Heart patients who have a pessimistic view of things, also called a "Type D" personality in medical science, could represent a group who are at a heightened risk of cardiovascular problems in the future, a new study suggests.

Study author Johan Denollet who works as a psychologist at Tilburg University in the Netherlands, says Type D personally is characterized by feelings of negativity, depression, anxiety, anger, stress and loneliness.

The researchers, who analyzed data from more than 4,000 patients who took part in 49 different studies, sought the link between heart and psychological health and Type D personality, says the report published in the latest issue of Circulation.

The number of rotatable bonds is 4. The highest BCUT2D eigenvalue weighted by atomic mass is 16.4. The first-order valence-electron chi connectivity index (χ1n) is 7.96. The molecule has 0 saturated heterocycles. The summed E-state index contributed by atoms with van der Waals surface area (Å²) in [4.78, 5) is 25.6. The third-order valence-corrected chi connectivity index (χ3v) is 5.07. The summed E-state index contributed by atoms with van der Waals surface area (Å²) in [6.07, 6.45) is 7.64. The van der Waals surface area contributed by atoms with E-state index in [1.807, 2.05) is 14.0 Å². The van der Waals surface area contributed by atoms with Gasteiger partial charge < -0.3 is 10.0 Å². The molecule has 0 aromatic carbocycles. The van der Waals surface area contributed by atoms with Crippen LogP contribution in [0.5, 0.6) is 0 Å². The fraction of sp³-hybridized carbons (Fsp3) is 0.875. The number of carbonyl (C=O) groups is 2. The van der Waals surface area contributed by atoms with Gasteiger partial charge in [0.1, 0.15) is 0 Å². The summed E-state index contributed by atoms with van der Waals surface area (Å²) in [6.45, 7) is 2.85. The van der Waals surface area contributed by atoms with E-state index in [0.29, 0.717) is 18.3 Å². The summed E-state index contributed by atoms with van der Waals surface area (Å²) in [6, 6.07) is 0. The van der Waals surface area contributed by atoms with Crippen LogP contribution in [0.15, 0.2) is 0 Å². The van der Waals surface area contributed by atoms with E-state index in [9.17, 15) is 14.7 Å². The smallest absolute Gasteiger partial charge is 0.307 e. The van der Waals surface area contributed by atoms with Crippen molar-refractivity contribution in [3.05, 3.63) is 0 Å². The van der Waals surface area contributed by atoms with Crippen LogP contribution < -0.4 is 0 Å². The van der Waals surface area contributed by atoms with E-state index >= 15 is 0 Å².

People with Type D personality have trouble making friends, feel low on self-esteem, are tense, angry and often overreact to stress. They also tend to conceal their feelings out a fear of rejection and it is estimated that 20 percent of Americans are Type D personalities.

The results of the study revealed that heart patients with this personality trait were at a three-fold increased risk of cardiovascular problems like angioplasty, a bypass procedure, heart transplant or peripheral artery disease.

The research team also found that patients having a glum personality also had a 300 percent increase in the risk of psychological conditions like depression, anxiety and poor mental health.

The researchers suggested in their report that a screening of heart patients to identify Type D personality will assist doctors to provide counseling and possibly predict and cure cardiovascular outcomes.